Hang Two

At my core, I’m rather lazy. This came to me about a third of the way through the B2VT, a 135 mile ride from Bedford MA to Mt. Okemo in Vermont. Lazy because I want to coast as long as possible going down- and partly back up-hill. Very few riders descend as fast as I do, and it is not just the physique honed by years of hot fudge sundaes. It’s all about the aero.

As Jim and I dropped down another hill, we both moved our hands into the drops on the handlebars and leaned way over, but I still pulled ahead. The difference is that I also slide my butt off the back of the saddle. Not only does this stretch me out more, reducing drag, but it also puts the saddle under my thighs as my two sit bones hang off the back, getting a welcome respite. As soon as Jim tried this trick, he stuck right behind me, and even glided part way up the other side. Thus is born another lazy cyclist.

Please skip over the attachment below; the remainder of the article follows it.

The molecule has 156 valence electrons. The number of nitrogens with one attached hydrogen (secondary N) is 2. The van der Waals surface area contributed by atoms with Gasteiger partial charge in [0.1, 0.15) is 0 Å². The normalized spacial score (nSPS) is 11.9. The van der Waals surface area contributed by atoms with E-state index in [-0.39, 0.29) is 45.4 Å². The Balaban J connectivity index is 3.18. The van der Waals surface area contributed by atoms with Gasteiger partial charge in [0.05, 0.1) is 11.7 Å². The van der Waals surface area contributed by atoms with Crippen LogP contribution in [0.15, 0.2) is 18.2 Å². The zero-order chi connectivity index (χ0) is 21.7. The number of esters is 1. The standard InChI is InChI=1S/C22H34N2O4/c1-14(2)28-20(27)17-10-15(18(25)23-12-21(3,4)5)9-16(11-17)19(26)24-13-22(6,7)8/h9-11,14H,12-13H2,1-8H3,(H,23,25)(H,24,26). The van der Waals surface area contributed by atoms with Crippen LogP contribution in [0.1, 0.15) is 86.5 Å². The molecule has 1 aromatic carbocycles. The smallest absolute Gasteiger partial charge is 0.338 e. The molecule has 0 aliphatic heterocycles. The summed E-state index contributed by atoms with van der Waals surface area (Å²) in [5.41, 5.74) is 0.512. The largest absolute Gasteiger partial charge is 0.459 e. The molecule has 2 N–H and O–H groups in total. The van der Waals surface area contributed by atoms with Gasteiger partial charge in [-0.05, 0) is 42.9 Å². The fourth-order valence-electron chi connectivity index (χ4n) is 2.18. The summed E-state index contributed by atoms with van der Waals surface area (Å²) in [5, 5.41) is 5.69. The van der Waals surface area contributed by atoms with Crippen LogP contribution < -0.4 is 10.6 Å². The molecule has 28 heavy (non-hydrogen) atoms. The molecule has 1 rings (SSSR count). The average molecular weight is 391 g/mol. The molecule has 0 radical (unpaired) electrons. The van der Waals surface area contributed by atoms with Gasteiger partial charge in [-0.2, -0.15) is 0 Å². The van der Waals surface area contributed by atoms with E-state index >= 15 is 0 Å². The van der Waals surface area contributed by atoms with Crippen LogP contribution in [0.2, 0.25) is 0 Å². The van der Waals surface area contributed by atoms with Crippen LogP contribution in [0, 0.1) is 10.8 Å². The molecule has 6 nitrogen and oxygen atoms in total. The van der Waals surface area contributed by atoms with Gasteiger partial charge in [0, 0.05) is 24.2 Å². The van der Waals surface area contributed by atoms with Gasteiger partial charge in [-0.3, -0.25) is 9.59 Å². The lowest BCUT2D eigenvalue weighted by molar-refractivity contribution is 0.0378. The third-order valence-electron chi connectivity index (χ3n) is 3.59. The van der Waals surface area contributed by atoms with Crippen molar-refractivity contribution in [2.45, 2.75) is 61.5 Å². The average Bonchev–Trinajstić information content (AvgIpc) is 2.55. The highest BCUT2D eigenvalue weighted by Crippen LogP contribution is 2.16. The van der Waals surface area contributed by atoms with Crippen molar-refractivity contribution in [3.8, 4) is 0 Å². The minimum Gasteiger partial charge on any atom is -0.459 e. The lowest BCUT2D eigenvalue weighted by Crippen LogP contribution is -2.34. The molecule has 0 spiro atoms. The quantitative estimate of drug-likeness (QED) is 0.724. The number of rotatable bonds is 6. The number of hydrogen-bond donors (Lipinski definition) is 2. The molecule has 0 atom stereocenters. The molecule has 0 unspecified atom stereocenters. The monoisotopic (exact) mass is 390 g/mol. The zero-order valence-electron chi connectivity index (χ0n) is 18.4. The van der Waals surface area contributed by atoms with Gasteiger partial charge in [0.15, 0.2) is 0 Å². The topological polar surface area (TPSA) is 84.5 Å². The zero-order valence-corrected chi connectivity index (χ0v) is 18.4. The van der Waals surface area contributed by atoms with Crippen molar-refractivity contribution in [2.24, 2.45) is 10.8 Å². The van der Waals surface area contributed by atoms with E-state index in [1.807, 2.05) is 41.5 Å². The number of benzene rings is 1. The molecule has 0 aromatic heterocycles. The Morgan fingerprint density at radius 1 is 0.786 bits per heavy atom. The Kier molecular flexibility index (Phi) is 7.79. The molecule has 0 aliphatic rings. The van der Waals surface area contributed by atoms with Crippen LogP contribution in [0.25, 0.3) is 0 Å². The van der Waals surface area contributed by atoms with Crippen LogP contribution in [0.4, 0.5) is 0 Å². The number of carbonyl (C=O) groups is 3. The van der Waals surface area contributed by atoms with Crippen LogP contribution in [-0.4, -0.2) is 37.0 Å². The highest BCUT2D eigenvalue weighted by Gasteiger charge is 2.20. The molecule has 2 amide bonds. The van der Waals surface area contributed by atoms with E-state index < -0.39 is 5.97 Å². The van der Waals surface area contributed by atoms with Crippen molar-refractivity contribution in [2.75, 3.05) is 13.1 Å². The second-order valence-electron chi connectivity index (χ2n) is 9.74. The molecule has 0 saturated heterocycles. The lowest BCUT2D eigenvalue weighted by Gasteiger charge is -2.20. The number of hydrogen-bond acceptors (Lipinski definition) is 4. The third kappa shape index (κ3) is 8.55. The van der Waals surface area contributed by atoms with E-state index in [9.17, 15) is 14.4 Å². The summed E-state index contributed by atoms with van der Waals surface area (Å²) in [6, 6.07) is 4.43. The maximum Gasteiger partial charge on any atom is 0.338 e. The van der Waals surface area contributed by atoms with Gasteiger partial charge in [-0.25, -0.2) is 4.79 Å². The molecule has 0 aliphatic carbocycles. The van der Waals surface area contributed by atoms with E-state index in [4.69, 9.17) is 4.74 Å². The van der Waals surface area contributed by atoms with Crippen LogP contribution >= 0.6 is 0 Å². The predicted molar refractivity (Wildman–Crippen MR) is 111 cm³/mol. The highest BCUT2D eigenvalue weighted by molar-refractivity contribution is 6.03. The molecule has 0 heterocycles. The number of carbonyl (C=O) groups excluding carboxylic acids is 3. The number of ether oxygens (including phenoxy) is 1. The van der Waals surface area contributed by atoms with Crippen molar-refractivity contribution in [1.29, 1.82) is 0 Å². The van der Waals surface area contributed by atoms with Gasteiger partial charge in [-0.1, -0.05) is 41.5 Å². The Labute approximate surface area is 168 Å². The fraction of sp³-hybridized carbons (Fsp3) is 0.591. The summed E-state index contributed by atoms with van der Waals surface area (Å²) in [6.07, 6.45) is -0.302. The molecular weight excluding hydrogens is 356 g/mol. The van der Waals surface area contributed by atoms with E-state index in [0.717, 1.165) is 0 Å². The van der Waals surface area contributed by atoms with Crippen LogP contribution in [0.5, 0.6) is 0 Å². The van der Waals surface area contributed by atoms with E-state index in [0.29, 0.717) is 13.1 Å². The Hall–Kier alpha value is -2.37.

The B2VT winds through countless small towns and across two state lines. I won the first few town line sprints, and was first into NH. Jim fought back and beat me across the Connecticut River into Vermont and several towns. He doesn’t like to sprint, however he begrudgingly admits it has made him a little stronger.
So what is a town line sprint? Here in Mass, there are often large white signs to let you know when you cross from Our Fair City to Their Fair City. Any decent ride crosses between several towns. When you spot a sign, go for it! After you become familiar with a route, you will learn tricks, like not pulling a paceline in the last half mile, and taking off early for a downhill sprint. My favorite sprint is on Rt. 62 between Boylston and Berlin. The sign was at the top of a hill so there is a climb both ways. The sign is missing so you have to look for the change in the pavement Рsort of a virtual finish line.